You've probably seen a recent and powerful Bloomberg video criticizing a particular Nature Conservancy carbon offset project. I'm extensively interviewed, albeit not about that specific project.
The video has gotten more than 200,000 views, and my LinkedIn post to the video has received much more than the "typical" LinkedIn reaction, including a comment from carbon markets expert Steve Zwick:
Mark Trexler, as written up, this project looks fishy, but he seems to be saying they’re all bad. I remember the Darkwoods project got a similar rap, and it turned out that the Nature Conservancy of Canada (no relation to TNC) had no trouble finding donors to buy properties, but they had trouble finding donors to maintain them — so the project actually made sense. Also, 12 years ago, wasn’t the big challenge in the US about finding ways of helping private forest owners pay their bills without chopping trees? I remember when Obama came in, that was the big concern. As I recall, these IFM methodologies grew out of that. Or am I mixing things up? Either way, there’s a larger context that seems to be missing.
So I wanted to bring a bit of nuance to the conversation that is hard to get across in a short video or just in a LinkedIn comment.
First, I'm definitely not saying all offsets are bad, and I don't think Ben Elgin is suggesting that either. But that's certainly a possible takeaway from the video. So ....
The real question is, is this a "gotcha story" ala periodic welfare fraud stories where it turns out someone has been collecting multiple checks and drives around in a cadillac? The problem with stories like that is that there is no such thing as a perfect system when it comes to qualifying anyone for anything, and there will always be outliers that don't mean much for the efficacy of the larger system. While the welfare story makes for good headlines, it tells you nothing about the larger system of welfare payments (which actually is pretty robust).
Is that what Ben Elgin is doing in this piece? Targeting the one bad apple in barrel full of good apples? I don't think so.
But here's the real takeaway. As I explained in another post earlier this week, doing carbon offsets right is HARD. Additionality, as it turns out, is TRULY difficult to effectively implement. If you want to see what I think is a really interesting case study of the challenge, take a look at that post!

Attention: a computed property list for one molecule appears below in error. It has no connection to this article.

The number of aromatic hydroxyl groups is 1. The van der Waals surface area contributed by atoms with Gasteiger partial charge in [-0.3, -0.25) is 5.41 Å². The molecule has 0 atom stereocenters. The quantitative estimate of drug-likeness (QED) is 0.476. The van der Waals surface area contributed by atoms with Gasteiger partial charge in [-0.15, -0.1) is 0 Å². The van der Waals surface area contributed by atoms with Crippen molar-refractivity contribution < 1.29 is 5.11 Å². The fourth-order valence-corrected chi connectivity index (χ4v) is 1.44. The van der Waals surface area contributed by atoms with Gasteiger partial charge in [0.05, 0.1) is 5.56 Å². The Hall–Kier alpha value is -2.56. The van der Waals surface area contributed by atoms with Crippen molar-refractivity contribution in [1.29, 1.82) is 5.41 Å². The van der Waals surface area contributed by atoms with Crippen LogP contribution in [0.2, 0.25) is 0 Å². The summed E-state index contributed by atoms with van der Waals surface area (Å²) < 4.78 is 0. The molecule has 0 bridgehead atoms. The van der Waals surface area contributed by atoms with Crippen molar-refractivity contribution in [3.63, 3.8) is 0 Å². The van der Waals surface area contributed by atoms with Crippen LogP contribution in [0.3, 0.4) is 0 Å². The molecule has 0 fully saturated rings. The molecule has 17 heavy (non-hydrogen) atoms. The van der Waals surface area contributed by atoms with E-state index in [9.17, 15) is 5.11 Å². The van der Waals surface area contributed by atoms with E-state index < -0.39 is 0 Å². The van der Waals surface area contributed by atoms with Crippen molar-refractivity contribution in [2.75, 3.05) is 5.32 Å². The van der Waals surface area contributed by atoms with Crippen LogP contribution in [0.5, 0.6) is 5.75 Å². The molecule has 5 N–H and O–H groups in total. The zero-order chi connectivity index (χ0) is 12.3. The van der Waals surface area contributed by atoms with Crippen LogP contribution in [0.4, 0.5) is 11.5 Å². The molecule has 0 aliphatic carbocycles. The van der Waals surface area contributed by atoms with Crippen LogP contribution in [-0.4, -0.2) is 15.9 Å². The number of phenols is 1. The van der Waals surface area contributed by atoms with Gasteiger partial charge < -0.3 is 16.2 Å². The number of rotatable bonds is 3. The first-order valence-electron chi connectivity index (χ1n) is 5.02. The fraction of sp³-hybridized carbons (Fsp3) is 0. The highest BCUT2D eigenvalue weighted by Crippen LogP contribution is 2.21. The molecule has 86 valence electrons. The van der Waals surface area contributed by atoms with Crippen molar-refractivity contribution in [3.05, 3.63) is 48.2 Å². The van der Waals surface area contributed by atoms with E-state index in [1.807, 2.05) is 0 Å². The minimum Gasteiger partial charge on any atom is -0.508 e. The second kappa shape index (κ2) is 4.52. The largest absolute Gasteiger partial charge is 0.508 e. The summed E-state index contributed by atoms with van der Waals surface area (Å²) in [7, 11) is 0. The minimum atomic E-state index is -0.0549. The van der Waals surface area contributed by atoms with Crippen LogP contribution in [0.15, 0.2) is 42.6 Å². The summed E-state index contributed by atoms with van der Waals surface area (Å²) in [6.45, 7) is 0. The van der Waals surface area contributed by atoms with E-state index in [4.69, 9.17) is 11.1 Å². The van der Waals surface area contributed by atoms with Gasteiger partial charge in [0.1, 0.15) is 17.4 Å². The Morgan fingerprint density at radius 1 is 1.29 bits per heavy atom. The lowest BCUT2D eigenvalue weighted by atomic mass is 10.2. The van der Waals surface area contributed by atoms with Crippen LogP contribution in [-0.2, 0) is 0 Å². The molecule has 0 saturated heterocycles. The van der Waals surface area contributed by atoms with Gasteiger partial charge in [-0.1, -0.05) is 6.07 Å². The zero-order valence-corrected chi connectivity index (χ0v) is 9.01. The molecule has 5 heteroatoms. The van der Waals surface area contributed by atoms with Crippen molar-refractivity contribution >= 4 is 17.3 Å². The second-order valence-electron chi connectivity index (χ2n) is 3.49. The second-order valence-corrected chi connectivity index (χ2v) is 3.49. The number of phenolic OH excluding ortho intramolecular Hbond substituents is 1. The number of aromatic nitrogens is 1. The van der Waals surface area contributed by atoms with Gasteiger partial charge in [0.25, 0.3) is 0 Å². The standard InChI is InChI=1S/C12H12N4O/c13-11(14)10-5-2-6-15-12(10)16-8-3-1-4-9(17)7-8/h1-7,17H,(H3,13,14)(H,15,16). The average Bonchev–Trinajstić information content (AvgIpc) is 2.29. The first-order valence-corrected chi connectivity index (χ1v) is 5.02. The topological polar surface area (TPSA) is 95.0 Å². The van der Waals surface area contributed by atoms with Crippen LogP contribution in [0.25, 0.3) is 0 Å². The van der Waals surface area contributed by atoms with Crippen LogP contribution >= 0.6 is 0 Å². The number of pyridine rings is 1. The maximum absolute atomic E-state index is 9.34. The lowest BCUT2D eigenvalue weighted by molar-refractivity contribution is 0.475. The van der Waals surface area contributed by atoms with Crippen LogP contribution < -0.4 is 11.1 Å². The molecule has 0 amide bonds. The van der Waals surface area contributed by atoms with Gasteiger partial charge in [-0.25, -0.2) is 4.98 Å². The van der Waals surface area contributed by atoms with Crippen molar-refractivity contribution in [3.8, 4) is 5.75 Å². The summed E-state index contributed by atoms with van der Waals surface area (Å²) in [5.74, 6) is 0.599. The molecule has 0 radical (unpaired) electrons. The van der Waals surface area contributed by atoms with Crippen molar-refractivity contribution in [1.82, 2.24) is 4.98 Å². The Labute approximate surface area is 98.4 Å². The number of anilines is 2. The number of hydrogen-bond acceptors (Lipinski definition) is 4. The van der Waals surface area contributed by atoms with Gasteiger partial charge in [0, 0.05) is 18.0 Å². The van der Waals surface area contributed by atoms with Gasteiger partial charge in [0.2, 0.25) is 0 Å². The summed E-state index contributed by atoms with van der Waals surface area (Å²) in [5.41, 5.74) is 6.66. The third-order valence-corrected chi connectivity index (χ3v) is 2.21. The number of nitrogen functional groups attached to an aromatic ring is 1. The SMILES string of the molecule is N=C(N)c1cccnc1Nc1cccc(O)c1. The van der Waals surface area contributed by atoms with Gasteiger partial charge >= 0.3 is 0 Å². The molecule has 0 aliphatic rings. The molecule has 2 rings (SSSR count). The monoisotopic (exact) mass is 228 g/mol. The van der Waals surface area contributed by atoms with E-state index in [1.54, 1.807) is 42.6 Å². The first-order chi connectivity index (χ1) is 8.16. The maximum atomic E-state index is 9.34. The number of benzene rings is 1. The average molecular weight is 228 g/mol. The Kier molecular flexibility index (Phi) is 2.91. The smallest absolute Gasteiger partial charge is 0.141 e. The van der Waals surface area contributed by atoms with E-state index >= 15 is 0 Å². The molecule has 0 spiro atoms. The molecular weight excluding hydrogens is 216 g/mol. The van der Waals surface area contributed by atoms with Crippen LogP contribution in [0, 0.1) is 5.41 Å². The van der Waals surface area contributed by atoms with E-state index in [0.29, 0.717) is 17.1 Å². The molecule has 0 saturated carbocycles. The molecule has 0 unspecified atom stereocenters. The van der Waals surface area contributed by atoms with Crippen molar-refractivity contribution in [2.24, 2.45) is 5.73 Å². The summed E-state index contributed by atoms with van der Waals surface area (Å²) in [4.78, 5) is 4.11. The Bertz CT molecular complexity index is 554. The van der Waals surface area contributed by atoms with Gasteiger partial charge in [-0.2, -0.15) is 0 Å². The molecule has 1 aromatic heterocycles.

Let's step back from the weeds of this particular offset project and story. Thinking about carbon offsets from a systems perspective, what do we know?
First, we know that additionality is a real challenge. Here's the short version:
Second, we know that the potential supply of non-additional "offsets" dwarfs the supply of of actually additional offsets, and market demand. (If you don't accept this statement as factual get in touch with me. It's absolutely true!)
Third, we know that given human nature, offset rules will be gamed.
Given these three realities, doing carbon offsets well is going to be hard! It's going to require asking ourselves at every step along the way: what's the possibility I'm getting this wrong, and what would be the implications for the offset market?
So that's what happens, right? Um ... no.
WHEN AN OFFSET PROTOCOL IS APPROVED, NO ONE EVER EVALUATES HOW MANY NON-ADDITIONAL TONS MIGHT BE ABLE TO TAKE ADVANTAGE OF THAT PROTOCOL, AND WHETHER "FALSE POSITIVES" COULD MAKE UP 20% OR 90% OF THE EVENTUALLY APPROVED TONS.
As long as this remains true, it's impossible to have much confidence in offset markets. Are there things we could do to improve offset markets absolutely! Score offset projects for one! But because so many projects would end up with a low score, no one wants to do that.
Originally posted in substantially same form on LinkedIn.